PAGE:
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Ambiq Micro Wins DFJ-Cisco Global Business Plan Competition

July 8, 2010 - 0 Comments

Last week Cisco and leading global early stage venture capital firm Draper Fisher Jurvetson (DFJ) announced the winners of their second annual Global Business Plan Competition and the recipient of a seed investment totaling $250,000. The winner is Ambiq Micro, a spin-out from the The University of Michigan led by two young entrepreneurs who may have just created the world’s most energy-efficient microcontroller  (and the next best thing to happen to fashion – see below). Selected from over 1,000 applicants hailing from 17 different countries, members from the DFJ Global Network and Cisco executives met Tuesday with finalists from across the globe, using state-of-the-art Telepresence™ technology to discuss face-to-face how these entrepreneurs will change the world.

Looking to enter the DFJ-Cisco business plan competition next year? Check out some advice from Cisco Vice President of Corporate Development Hilton Romanski, DFJ Managing Director Tim Draper, and winner Ambiq Micro’s CEO Scott Hanson on the importance of innovation, particularly during times of economic stagnation.    

Ambiq Micro CEO Scott Hanson explained how his new microcontroller device is critically important for the upcoming revolution in computing. This revolution will be defined by the demand for energy-efficient extended battery life and the pervasiveness of microcontrollers, tiny little computers which in the future may be used to monitor everything from biorhythms to the safety of your environment.  In their presentation, Hanson and fellow business partner Phil O’Neil explained how their smaller-than-a-penny device could allow for microprocessors to be implanted in places no computer has dared go before, like the Sherwin Williams primer on your walls and the sling-back Jimmy Choos on your feet.  Cisco Vice President of Corporate Development Hilton Romanski explained the impact Ambiq Micro’s energy-efficient microcontroller may have on the future of technology. “This device is important because it might enable you to have a better life, or in some cases, to do a better job.”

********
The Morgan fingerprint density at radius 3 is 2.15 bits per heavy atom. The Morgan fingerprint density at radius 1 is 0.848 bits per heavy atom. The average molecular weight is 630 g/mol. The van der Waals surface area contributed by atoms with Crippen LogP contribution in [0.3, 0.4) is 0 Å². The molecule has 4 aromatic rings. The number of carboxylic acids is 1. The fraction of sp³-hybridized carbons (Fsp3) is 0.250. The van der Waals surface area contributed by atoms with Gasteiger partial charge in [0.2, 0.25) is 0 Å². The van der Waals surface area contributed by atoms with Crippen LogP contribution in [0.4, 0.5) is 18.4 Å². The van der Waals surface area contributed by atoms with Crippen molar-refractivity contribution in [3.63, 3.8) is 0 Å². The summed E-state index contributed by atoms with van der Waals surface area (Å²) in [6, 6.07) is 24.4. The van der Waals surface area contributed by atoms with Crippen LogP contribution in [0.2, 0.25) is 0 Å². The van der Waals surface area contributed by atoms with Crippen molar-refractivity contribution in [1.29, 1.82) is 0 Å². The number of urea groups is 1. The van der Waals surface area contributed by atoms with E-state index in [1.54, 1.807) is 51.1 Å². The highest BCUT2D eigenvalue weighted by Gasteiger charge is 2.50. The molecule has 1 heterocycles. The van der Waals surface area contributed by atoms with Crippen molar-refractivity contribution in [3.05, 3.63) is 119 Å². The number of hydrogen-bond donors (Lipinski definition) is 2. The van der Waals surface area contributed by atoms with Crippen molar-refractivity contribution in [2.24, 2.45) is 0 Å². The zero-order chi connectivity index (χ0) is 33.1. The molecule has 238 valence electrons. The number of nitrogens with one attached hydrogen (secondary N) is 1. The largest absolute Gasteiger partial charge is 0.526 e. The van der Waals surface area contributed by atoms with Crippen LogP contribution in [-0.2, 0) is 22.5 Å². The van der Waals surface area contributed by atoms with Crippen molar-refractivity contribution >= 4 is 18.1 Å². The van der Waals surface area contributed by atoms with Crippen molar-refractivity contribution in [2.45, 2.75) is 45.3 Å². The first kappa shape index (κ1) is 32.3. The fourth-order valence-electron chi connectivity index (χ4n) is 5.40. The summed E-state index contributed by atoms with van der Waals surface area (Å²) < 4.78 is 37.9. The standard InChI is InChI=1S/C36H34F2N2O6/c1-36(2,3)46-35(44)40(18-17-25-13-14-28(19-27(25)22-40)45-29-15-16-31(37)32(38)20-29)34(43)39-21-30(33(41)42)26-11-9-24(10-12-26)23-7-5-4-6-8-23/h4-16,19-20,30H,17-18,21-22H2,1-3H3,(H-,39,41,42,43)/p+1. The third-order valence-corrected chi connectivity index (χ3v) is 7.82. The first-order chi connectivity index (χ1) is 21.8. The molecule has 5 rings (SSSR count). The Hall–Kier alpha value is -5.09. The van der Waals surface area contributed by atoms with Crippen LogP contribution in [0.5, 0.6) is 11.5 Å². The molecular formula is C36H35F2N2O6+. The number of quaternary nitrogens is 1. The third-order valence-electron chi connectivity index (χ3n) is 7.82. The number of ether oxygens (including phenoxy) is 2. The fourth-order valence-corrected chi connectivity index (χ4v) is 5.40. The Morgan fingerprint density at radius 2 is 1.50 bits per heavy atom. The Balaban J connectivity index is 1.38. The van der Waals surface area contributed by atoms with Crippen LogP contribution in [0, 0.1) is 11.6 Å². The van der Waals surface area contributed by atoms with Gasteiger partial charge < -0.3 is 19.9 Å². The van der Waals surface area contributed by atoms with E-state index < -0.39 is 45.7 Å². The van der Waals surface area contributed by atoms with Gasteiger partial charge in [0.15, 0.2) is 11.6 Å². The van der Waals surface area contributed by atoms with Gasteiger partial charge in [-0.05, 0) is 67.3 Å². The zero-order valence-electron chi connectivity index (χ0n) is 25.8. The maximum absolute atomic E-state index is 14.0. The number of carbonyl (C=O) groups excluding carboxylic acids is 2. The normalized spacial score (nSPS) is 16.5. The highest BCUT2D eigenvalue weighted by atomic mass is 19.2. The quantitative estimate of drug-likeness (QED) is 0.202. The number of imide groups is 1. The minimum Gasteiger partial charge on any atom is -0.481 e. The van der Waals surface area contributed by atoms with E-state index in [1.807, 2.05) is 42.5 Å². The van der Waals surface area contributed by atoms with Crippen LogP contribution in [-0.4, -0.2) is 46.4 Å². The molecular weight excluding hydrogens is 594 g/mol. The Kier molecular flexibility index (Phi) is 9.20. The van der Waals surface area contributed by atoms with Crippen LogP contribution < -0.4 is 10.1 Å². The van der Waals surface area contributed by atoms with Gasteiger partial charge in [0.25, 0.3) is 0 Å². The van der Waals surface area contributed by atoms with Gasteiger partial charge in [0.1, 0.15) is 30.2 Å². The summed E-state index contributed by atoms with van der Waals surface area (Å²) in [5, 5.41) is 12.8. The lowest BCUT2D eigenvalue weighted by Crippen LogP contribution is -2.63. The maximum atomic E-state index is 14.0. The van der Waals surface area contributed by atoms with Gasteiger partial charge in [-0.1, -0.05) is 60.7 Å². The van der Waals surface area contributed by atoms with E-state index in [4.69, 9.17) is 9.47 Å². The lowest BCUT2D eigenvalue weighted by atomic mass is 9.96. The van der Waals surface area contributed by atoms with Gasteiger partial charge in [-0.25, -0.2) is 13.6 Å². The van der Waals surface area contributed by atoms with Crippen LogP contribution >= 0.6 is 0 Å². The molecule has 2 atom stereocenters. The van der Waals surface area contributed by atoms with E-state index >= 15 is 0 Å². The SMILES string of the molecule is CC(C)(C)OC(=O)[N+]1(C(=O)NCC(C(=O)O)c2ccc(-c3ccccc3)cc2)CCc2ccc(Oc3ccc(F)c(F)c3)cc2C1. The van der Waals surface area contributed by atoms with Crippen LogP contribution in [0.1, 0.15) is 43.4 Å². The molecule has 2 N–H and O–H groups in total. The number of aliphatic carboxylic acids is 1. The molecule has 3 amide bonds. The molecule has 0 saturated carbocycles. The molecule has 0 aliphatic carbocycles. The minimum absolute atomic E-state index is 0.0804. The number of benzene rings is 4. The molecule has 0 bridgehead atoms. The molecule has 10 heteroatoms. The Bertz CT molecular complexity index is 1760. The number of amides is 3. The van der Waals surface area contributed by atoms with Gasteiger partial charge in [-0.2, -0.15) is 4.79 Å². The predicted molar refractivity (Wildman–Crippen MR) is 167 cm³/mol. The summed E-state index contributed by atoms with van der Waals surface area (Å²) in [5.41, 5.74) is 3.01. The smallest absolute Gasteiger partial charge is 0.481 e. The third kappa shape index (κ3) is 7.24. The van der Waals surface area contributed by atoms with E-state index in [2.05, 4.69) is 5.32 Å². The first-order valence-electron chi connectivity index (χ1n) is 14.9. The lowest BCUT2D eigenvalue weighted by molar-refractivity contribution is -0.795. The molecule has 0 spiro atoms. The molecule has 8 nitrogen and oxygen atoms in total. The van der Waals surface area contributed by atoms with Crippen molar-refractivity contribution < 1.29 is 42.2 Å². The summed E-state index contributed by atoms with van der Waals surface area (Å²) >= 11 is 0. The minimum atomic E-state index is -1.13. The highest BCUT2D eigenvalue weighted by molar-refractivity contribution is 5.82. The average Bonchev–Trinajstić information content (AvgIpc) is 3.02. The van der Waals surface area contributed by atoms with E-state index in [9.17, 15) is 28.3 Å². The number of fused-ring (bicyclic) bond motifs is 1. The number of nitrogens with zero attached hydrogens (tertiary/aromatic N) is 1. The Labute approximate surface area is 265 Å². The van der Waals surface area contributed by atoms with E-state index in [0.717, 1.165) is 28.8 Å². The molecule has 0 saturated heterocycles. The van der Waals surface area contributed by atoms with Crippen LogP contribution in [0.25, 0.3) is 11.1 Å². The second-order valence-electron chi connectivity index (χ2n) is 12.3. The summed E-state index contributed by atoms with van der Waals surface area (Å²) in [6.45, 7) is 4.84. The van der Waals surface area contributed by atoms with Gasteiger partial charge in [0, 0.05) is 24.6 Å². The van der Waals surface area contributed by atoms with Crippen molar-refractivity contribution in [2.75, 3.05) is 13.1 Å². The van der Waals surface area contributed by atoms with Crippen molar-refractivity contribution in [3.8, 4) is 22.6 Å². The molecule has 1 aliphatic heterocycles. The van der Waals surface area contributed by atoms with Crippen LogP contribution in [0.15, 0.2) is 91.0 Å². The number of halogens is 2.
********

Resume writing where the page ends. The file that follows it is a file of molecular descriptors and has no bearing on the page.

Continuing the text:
But don’t worry, the competition wasn’t entirely about energy-efficient mini-computers and how that could eventually help you put more RAM in your sling-backs. Here’s a fun fact wrap-up:

  1. One of the finalists from China, Deli Worm, has a plan to create a maggot farm designed to save the fate of fish as we know it. They cited a recent documentary, claiming that by 2048, 90% of the fish population will be depleted. In their words, “If you want your grandchildren to know what fish look like, you’ll invest in Deli Worm.”
  2. The finalists from Brazil, Silicon Reef, appeared before the judges sporting the jerseys of their favorite for the World Cup. Which team? You guessed it – Brazil. 
  3. Despite winning a quarter of a million dollars and the continued support of Cisco and DFJ, Hanson said that the Telepresence™ experience was his favorite part of the competition.
  4. 4 of the 16 companies competing in the final round had female CEOs.
  5. DFJ Managing Director Tim Draper and Hanson may now be business partners, but there was still at least one area where they weren’t on the same page.  Although Hanson likened the week’s events to the “The World Cup of business plan competitions”, Draper proudly referred to it as the “The Nobel Prize for entrepreneurs.” Better get the FIFA referees from Norway on the line.

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